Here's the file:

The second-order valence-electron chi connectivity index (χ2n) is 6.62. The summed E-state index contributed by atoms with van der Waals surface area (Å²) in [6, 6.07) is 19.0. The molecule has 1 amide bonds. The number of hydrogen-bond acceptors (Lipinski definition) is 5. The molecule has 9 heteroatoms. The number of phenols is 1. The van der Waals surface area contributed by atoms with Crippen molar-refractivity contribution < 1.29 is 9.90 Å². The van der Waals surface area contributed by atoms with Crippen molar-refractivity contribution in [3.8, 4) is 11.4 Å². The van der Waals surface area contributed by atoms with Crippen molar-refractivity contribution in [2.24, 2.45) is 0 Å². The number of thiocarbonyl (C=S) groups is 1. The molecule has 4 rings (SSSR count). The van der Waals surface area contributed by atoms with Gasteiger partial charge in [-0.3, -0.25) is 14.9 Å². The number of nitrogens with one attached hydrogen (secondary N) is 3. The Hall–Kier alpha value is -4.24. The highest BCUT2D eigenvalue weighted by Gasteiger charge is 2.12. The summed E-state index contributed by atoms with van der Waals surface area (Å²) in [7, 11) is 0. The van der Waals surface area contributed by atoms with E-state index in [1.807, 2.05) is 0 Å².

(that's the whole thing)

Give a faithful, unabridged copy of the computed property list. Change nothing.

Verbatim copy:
The second-order valence-electron chi connectivity index (χ2n) is 6.62. The summed E-state index contributed by atoms with van der Waals surface area (Å²) in [6, 6.07) is 19.0. The molecule has 1 amide bonds. The number of hydrogen-bond acceptors (Lipinski definition) is 5. The molecule has 9 heteroatoms. The number of phenols is 1. The van der Waals surface area contributed by atoms with Crippen molar-refractivity contribution < 1.29 is 9.90 Å². The van der Waals surface area contributed by atoms with Crippen molar-refractivity contribution in [3.8, 4) is 11.4 Å². The van der Waals surface area contributed by atoms with Crippen molar-refractivity contribution in [2.24, 2.45) is 0 Å². The number of thiocarbonyl (C=S) groups is 1. The molecule has 4 rings (SSSR count). The van der Waals surface area contributed by atoms with Gasteiger partial charge in [-0.3, -0.25) is 14.9 Å². The number of nitrogens with one attached hydrogen (secondary N) is 3. The Hall–Kier alpha value is -4.24. The highest BCUT2D eigenvalue weighted by Gasteiger charge is 2.12. The summed E-state index contributed by atoms with van der Waals surface area (Å²) in [7, 11) is 0. The van der Waals surface area contributed by atoms with E-state index in [1.807, 2.05) is 0 Å².